AmaMfengu win R18.8m land claim, Tshwane to gain 4,000 new homes

Tshwane will be able to alleviate some of the demand for housing with the release of state-owned land, announced by minister Patricia de Lille.
Tshwane will be able to alleviate some of the demand for housing with the release of state-owned land, announced by minister Patricia de Lille.
Image: SUNDAY TIMES

Land situated 29km from the Tshwane city centre will be released by government for the municipality to build about 4,000 houses.

The development will benefit the communities of Phomolong, Itereleng and the Hills informal settlements, and will significantly address the housing demand, said Patricia de Lille, minister of public works and infrastructure.

Announcing the release of hundreds of parcels of land for “public good” by her department in recent months, De Lille also announced that several families would benefit from land restitution claims.

One of the biggest winners is in the Eastern Cape, where various state-owned properties in the Humansdorp area have been released to settle the restitution claim by the direct descendants of the Tsitsikamma Development Trust/AmaMfengu community.

The AmaMfengu community settled in the Tsitsikamma area during the Anglo-Xhosa “frontier wars” of 1833 to 1834. The community wasdispossessed of its land and forcibly removed from the claimed properties, the department said. The removal was done in terms of the Black Administration Act of 1972. Fifteen other properties under the custodianship of the department were found to be available for the restitution claim.

The 15 properties are more than 4,000 hectares in size. Their value stands at about R18.8m.

Land transferred by the department must be used for human settlements and not for resale to the private sector. This is on a gratis basis subject to various administrative processes and conditions being met.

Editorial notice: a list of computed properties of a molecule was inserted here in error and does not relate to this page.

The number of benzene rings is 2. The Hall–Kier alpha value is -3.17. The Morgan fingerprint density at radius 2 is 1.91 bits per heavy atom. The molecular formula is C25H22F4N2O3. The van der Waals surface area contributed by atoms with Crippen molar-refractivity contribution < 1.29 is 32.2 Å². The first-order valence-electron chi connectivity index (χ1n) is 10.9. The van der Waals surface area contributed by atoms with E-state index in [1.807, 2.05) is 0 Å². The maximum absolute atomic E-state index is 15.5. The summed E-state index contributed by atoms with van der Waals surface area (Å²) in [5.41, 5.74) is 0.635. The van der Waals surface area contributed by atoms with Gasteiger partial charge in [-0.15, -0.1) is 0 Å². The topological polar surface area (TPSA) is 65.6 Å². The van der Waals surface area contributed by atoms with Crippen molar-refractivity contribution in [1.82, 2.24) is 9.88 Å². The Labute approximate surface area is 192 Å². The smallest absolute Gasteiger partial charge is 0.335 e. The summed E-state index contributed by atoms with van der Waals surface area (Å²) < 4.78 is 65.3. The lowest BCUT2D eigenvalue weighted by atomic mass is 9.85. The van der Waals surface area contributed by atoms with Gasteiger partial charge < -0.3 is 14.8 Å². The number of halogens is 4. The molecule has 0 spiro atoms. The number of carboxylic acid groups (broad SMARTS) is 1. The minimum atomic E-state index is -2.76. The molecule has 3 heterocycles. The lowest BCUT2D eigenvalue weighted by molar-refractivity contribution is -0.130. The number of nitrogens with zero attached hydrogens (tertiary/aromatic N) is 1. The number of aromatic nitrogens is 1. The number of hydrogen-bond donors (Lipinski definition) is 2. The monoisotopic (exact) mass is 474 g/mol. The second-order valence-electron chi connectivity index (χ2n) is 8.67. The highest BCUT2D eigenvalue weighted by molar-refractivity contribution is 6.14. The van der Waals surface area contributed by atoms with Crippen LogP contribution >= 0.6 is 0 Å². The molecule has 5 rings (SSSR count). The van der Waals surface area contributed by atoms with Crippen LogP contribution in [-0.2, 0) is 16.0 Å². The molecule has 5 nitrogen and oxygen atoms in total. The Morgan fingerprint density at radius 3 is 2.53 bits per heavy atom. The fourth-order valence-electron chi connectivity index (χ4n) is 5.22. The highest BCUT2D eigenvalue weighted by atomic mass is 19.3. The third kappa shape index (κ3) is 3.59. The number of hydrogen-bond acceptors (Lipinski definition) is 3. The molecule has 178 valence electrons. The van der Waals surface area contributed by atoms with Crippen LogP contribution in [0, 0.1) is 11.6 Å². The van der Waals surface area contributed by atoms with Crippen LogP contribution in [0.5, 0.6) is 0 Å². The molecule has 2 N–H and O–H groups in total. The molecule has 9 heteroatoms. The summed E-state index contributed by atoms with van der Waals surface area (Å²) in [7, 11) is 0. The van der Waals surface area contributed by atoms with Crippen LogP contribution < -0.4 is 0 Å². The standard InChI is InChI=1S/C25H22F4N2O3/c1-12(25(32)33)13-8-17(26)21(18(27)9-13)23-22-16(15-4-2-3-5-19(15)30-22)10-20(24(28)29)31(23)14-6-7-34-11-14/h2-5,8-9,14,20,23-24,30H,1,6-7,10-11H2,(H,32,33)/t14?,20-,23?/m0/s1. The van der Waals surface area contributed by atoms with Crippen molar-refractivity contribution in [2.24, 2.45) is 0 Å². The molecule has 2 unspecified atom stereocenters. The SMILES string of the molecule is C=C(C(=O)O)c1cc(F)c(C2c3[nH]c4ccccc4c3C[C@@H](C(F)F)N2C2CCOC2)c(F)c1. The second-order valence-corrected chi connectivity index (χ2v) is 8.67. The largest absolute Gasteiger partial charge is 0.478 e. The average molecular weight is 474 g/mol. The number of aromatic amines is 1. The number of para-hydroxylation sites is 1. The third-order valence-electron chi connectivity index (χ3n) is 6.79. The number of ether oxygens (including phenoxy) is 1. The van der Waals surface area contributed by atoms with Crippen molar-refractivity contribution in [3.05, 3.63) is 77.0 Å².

De Lille said: “Returning land to dispossessed families is one of the fundamental actions we can make to reverse the legacy of apartheid, where people of colour were stripped of their dignity, their land, the right to own land and homes. In this process, families and communities were torn apart when people were displaced and forcibly removed to the outskirts of cities.

“The process of returning land to dispossessed families has been a long one, but one that should be hastened with urgency so that claimants can finally have closure, as they have already waited too long since the land claims process closed in 1998.

“Equally important as the restitution process is land distribution to develop integrated human settlements for those in need, who have been on housing waiting lists for many years. Our country’s history has made our democracy and restoring people’s dignity through giving them a home a cumbersome process, but it is a task that must be expedited. As public servants we have a duty to do everything we can to ensure that we fulfil our mandate, deliver services and undo the vicious legacy of apartheid spatial planning.”

Beneficiaries of other releases of state land signed off by De Lille include:

  • About 2.1 hectares, worth R2.9m, in Cato Manor to the eThekwini municipality for the upgrading and formalisation of an informal settlement.
  • Identified emerging black farmers of portions of the farm Loskop, in the district of Groblersdal, Limpopo.
  • North West: A portion of the farm Booyskraal for a restitution claim by the Madibamantsho community in the Rustenburg district (1,120 hectares, valued at about R4.4m)
  • North West: Restitution to the Baphiring community of land on the farm Rosmincol.
  • Northern Cape: Settlement of the restitution claim by the Doraan family of Upington (market value R3.2m).
  • Cape Peninsula University of Technology (CPUT), which will, in turn, release land for the redevelopment of District Six.
  • Mpumalanga: Release of a portion of the farm Valschfontein to Dr JS Moroka municipality for housing.
  • Release of a property in Salvokop, Pretoria, to the department of social development for use as a centre for victims of gender-based violence.

De Lille said the department “will continue to fulfil its mandate with urgency to ensure that where land has been identified for human settlements, redistribution, land tenure and restitution claims, that we will expedite our processes so that no unnecessary delays are experienced with these important projects”.

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